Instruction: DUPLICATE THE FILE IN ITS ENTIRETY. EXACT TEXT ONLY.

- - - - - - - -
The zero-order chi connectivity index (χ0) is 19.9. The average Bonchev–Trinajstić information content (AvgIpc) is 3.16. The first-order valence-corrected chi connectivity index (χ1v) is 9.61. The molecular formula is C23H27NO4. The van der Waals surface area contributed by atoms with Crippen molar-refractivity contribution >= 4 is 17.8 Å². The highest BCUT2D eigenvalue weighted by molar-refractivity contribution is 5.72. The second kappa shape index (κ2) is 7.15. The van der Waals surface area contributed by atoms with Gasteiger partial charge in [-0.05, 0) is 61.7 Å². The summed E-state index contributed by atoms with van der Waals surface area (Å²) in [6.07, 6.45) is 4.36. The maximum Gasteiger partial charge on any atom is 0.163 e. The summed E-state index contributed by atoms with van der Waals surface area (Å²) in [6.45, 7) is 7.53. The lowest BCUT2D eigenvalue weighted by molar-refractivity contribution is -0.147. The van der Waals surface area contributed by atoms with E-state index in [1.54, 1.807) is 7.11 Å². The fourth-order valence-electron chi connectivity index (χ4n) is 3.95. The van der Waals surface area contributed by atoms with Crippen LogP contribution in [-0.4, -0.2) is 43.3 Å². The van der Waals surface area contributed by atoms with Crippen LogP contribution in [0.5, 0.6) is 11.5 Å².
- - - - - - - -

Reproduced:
The zero-order chi connectivity index (χ0) is 19.9. The average Bonchev–Trinajstić information content (AvgIpc) is 3.16. The first-order valence-corrected chi connectivity index (χ1v) is 9.61. The molecular formula is C23H27NO4. The van der Waals surface area contributed by atoms with Crippen molar-refractivity contribution >= 4 is 17.8 Å². The highest BCUT2D eigenvalue weighted by molar-refractivity contribution is 5.72. The second kappa shape index (κ2) is 7.15. The van der Waals surface area contributed by atoms with Gasteiger partial charge in [-0.05, 0) is 61.7 Å². The summed E-state index contributed by atoms with van der Waals surface area (Å²) in [6.07, 6.45) is 4.36. The maximum Gasteiger partial charge on any atom is 0.163 e. The summed E-state index contributed by atoms with van der Waals surface area (Å²) in [6.45, 7) is 7.53. The lowest BCUT2D eigenvalue weighted by molar-refractivity contribution is -0.147. The van der Waals surface area contributed by atoms with E-state index in [1.54, 1.807) is 7.11 Å². The fourth-order valence-electron chi connectivity index (χ4n) is 3.95. The van der Waals surface area contributed by atoms with Crippen LogP contribution in [-0.4, -0.2) is 43.3 Å². The van der Waals surface area contributed by atoms with Crippen LogP contribution in [0.5, 0.6) is 11.5 Å².